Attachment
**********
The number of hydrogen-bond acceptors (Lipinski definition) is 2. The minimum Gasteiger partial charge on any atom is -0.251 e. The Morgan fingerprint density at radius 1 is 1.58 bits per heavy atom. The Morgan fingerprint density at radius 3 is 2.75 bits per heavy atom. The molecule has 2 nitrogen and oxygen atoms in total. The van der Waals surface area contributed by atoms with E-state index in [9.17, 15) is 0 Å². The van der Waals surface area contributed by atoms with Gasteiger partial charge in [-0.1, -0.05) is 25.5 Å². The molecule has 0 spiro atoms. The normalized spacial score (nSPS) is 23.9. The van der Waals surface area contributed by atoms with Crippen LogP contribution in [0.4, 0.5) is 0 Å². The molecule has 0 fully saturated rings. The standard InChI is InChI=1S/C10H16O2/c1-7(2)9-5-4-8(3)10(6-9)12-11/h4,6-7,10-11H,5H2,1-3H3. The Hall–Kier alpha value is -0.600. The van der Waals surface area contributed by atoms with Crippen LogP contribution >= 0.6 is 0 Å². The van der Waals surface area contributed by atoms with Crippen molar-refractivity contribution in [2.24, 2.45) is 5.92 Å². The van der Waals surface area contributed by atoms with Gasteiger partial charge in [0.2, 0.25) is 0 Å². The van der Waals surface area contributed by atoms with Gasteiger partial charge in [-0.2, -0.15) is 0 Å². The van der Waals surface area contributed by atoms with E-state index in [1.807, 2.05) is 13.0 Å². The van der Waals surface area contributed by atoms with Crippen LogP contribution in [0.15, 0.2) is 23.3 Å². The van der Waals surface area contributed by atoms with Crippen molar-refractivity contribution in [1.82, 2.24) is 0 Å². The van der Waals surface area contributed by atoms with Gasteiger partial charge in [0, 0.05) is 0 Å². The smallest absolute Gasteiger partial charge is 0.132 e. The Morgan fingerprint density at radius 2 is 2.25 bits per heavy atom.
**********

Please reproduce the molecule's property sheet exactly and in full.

The number of hydrogen-bond acceptors (Lipinski definition) is 2. The minimum Gasteiger partial charge on any atom is -0.251 e. The Morgan fingerprint density at radius 1 is 1.58 bits per heavy atom. The Morgan fingerprint density at radius 3 is 2.75 bits per heavy atom. The molecule has 2 nitrogen and oxygen atoms in total. The van der Waals surface area contributed by atoms with E-state index in [9.17, 15) is 0 Å². The van der Waals surface area contributed by atoms with Gasteiger partial charge in [-0.1, -0.05) is 25.5 Å². The molecule has 0 spiro atoms. The normalized spacial score (nSPS) is 23.9. The van der Waals surface area contributed by atoms with Crippen LogP contribution in [0.4, 0.5) is 0 Å². The molecule has 0 fully saturated rings. The standard InChI is InChI=1S/C10H16O2/c1-7(2)9-5-4-8(3)10(6-9)12-11/h4,6-7,10-11H,5H2,1-3H3. The Hall–Kier alpha value is -0.600. The van der Waals surface area contributed by atoms with Crippen LogP contribution >= 0.6 is 0 Å². The van der Waals surface area contributed by atoms with Crippen molar-refractivity contribution in [2.24, 2.45) is 5.92 Å². The van der Waals surface area contributed by atoms with Gasteiger partial charge in [0.2, 0.25) is 0 Å². The van der Waals surface area contributed by atoms with Gasteiger partial charge in [-0.2, -0.15) is 0 Å². The van der Waals surface area contributed by atoms with E-state index in [1.807, 2.05) is 13.0 Å². The van der Waals surface area contributed by atoms with Crippen LogP contribution in [0.15, 0.2) is 23.3 Å². The van der Waals surface area contributed by atoms with Crippen molar-refractivity contribution in [1.82, 2.24) is 0 Å². The van der Waals surface area contributed by atoms with Gasteiger partial charge in [0, 0.05) is 0 Å². The smallest absolute Gasteiger partial charge is 0.132 e. The Morgan fingerprint density at radius 2 is 2.25 bits per heavy atom.